Covariation of plasma ghrelin and motilin in irritable bowel syndrome.

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We have previously shown that ghrelin is mainly localized to the stomach but also occurs, together with the prokinetic hormone motilin, in endocrine cells in the proximal small intestine. This study explored ghrelin and motilin concentrations in plasma in relation to gastrointestinal motility and whether plasma ghrelin is changed in patients with irritable bowel syndrome (IBS). Nine patients with severe IBS and 10 healthy subjects underwent stationary antro-duodeni-jejunal manometry; blood was sampled during similar motility phases in the two groups. The motility phases were monitored and blood samples were collected during fasting and after food intake. Plasma was analyzed for two forms of ghrelin (octanylated and desoctanylated) as well as for motilin. In IBS patients circulating motilin levels covaried with total ghrelin levels (r=0.90; p<0.004), octanylated ghrelin (r=0.77; p<0.02) and desoctanylated ghrelin (r=0.69; p<0.04). No such correlations were seen in the control group. Octanylated ghrelin comprised 35.3+/-3.9% (mean+/-SEM) of the total circulating ghrelin in the IBS patients compared to 40.4+/-4.5% (mean+/-SEM) in the control group (NS). Ghrelin covaried with motilin in plasma in IBS but not in plasma from healthy subjects. This suggests the two peptides act together in IBS.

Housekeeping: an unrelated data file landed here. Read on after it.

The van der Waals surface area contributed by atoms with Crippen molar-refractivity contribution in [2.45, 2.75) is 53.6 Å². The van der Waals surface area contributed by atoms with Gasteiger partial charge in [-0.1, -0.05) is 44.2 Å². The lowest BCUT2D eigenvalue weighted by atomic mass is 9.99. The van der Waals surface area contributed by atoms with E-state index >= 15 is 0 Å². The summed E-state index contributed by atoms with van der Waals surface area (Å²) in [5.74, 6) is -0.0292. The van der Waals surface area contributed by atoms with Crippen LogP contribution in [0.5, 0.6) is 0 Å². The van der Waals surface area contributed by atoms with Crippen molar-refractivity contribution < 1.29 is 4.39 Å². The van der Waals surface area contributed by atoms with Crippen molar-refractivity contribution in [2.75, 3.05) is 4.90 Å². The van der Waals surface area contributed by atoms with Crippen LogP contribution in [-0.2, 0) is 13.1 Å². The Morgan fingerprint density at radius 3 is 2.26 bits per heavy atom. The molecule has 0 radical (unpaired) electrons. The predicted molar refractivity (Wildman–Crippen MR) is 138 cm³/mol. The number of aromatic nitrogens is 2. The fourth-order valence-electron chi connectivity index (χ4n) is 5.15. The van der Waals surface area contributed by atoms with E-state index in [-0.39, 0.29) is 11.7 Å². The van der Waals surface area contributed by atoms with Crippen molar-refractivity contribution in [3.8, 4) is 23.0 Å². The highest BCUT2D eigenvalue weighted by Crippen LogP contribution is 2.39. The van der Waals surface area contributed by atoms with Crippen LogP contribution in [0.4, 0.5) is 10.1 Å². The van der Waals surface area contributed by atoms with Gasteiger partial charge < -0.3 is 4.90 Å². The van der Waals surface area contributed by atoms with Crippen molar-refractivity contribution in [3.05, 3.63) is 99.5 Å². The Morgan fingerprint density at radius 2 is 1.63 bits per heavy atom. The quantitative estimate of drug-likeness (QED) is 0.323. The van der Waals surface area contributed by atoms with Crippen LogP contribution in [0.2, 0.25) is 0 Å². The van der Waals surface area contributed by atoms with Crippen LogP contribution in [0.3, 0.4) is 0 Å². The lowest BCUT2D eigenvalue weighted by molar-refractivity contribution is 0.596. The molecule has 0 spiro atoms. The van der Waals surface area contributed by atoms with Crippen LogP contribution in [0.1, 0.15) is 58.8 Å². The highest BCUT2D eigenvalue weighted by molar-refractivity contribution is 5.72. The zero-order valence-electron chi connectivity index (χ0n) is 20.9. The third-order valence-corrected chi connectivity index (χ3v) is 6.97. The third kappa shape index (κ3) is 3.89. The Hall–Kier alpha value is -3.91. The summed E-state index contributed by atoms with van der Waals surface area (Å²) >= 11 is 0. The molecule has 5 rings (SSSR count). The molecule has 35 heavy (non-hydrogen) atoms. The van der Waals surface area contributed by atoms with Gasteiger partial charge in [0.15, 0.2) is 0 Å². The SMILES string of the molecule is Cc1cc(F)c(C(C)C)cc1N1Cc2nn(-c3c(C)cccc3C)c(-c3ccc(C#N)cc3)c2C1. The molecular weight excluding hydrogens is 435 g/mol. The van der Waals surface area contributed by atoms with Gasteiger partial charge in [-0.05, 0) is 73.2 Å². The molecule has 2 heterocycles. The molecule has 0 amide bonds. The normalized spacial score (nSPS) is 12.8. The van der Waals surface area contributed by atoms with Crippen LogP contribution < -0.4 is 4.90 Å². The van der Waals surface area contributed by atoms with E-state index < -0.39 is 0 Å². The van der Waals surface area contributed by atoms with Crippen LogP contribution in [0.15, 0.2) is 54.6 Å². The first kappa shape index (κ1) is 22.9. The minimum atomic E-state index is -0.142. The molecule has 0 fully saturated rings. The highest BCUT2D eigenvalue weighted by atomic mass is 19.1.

Research areas and keywords

Subject classification (UKÄ) – MANDATORY

  • Cell and Molecular Biology
Original languageEnglish
Pages (from-to)1109-1112
Publication statusPublished - 2010
Publication categoryResearch

Bibliographic note

The information about affiliations in this record was updated in December 2015. The record was previously connected to the following departments: Medicine (Lund) (013230025), Neuroendocrine Cell Biology (013212008)